Corn, often seen as a healthy staple, is actually high in sugar and starch. Its glycemic index (GI) is 52, which is considered average. However, this can be deceptive if we don’t take into account the actual amount of sugar. To put this in perspective, corn contains more sugar than a can of soda; it’s more akin to a dessert than a main dish.

This can be particularly problematic for people with diabetes or those predisposed to it. Frequent consumption could lead to spikes in blood sugar and contribute to long-term health issues.

Vadim RachokVadim Rachok
Culinary Instructor and Chef, Recipe From Chef

Coffee Doesn’t Cause Dehydration

As a seasoned coffee expert, it’s essential for me to use this opportunity to debunk the myth surrounding coffee and dehydration. While it’s true that coffee can have diuretic effects and lead to increased urine production, the notion that it causes dehydration is largely exaggerated. In reality, even consuming multiple cups of coffee is unlikely to push you anywhere near dehydration.

The human body is remarkably adept at regulating its hydration levels, and factors such as other fluid intake and individual physiology play significant roles. Thus, enjoying your morning brew or indulging in a midday pick-me-up won’t leave you parched. It’s crucial to understand that while coffee may contribute to fluid loss, it rarely results in dehydration or any significant adverse effects on hydration status.

Anna LearieAnna Learie
Outreach Specialist, Caffewerks

Hydration Needs Are Personal, Not Universal

Everywhere you look online, you see many consumers and influencers talking about how much water they drink each day. It can make you feel as though you aren’t getting enough hydration, but in reality, you probably are. There is a common misconception that you need to “drink 8 glasses of water a day,” but this is simply a myth.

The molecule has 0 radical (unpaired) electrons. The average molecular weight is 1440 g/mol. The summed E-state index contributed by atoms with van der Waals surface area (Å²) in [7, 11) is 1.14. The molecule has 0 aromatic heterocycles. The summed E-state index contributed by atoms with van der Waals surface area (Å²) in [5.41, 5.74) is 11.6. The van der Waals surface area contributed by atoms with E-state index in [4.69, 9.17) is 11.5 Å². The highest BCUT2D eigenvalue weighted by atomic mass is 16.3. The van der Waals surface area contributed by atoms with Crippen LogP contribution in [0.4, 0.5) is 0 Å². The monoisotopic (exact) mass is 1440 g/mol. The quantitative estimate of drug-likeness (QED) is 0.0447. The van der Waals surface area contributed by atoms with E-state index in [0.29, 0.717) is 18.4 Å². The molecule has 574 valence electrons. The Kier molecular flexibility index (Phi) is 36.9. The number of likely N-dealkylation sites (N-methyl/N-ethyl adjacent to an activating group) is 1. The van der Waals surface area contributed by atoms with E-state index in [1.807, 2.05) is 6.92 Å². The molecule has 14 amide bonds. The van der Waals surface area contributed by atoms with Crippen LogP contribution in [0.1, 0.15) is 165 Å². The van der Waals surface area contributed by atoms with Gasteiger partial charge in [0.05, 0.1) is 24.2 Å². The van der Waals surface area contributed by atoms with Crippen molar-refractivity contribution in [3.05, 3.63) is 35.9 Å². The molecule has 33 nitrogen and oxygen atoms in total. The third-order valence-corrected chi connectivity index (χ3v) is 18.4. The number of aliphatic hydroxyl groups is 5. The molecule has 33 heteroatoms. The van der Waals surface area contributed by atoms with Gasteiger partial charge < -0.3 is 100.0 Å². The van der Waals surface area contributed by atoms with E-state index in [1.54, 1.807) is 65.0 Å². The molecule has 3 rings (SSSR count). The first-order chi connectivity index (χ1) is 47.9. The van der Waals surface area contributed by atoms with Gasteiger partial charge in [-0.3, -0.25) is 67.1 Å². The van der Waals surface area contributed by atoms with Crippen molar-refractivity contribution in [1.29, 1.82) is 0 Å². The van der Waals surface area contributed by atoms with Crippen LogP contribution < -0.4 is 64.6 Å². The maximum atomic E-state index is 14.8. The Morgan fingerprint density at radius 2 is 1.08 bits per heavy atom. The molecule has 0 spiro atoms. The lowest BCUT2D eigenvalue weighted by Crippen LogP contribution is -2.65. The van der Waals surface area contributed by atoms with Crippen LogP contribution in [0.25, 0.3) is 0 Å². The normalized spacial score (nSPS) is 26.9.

The amount of water a person actually needs depends on various factors including age, weight, gender, activity level, climate, and overall health. One-size-fits-all recommendations like “eight glasses a day” fail to account for these individual differences.

And many foods, particularly fruits and vegetables, contain high amounts of water which contribute to overall hydration, so your intake of fluids is probably higher than you even realize. Other beverages like tea, coffee, milk, and even juice also contribute to fluid intake, so it’s not necessary to rely solely on plain water to meet hydration needs.

It’s essential to listen to your body’s signals, drink water when you’re thirsty, and maintain a balanced diet that includes hydrating foods and beverages, and to not force yourself to drink a crazy amount of water each day.

Thanh DangThanh Dang
Influencer & Founder, Food Senpai

Protein Sources Beyond Meat

One food myth that’s surprisingly widespread but totally off-base is the idea that meat is the only source of protein worth considering. It’s like the world has this collective amnesia about all the other protein-rich foods out there.

Sure, meat is a fantastic source of protein, but it’s far from the only one. You’ve got legumes like beans and lentils packing a serious protein punch, tofu and tempeh for the plant-based crew, and even dairy and eggs if you’re into that. The beauty of it is that these alternatives often come with extra nutrients and fiber that you won’t find in your typical steak or chicken breast.

So, let’s put this myth to rest once and for all; protein isn’t a one-trick pony, and there’s a whole world of options out there waiting to fuel your body.

Gabrielle YapGabrielle Yap
Senior Editor, Carnivore Style

Full-Fat Foods Aren’t Necessarily Unhealthy

That full-fat foods are bad for you! Our body needs fat to survive, and most foods that claim to be lower in fat are bringing in additives, which will do more harm than good. Full-fat foods, when eaten in moderation, will literally generate energy and provide nourishment. It is a lot better and more beneficial to cook your food with a cube of butter or coconut oil than it is to use non-stick spray for the sake of lower caloric intake.